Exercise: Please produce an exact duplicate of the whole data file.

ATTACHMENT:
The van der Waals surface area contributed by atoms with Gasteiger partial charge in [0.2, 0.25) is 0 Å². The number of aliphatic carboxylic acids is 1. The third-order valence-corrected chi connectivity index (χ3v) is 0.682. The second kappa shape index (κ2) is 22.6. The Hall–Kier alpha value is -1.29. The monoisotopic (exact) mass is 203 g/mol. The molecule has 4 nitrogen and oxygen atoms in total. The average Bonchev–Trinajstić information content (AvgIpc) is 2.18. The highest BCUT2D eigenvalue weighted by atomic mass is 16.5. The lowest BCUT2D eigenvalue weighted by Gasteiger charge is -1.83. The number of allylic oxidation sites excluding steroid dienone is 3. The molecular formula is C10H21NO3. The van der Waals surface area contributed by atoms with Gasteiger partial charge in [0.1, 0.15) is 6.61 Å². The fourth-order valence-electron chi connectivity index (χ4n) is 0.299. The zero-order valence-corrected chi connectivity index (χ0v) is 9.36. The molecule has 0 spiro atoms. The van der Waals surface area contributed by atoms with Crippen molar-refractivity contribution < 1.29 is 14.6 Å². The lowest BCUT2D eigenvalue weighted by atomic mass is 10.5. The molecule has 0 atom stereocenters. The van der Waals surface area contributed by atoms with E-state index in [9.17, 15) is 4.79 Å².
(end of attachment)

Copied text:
The van der Waals surface area contributed by atoms with Gasteiger partial charge in [0.2, 0.25) is 0 Å². The number of aliphatic carboxylic acids is 1. The third-order valence-corrected chi connectivity index (χ3v) is 0.682. The second kappa shape index (κ2) is 22.6. The Hall–Kier alpha value is -1.29. The monoisotopic (exact) mass is 203 g/mol. The molecule has 4 nitrogen and oxygen atoms in total. The average Bonchev–Trinajstić information content (AvgIpc) is 2.18. The highest BCUT2D eigenvalue weighted by atomic mass is 16.5. The lowest BCUT2D eigenvalue weighted by Gasteiger charge is -1.83. The number of allylic oxidation sites excluding steroid dienone is 3. The molecular formula is C10H21NO3. The van der Waals surface area contributed by atoms with Gasteiger partial charge in [0.1, 0.15) is 6.61 Å². The fourth-order valence-electron chi connectivity index (χ4n) is 0.299. The zero-order valence-corrected chi connectivity index (χ0v) is 9.36. The molecule has 0 spiro atoms. The van der Waals surface area contributed by atoms with Crippen molar-refractivity contribution < 1.29 is 14.6 Å². The lowest BCUT2D eigenvalue weighted by atomic mass is 10.5. The molecule has 0 atom stereocenters. The van der Waals surface area contributed by atoms with E-state index in [9.17, 15) is 4.79 Å².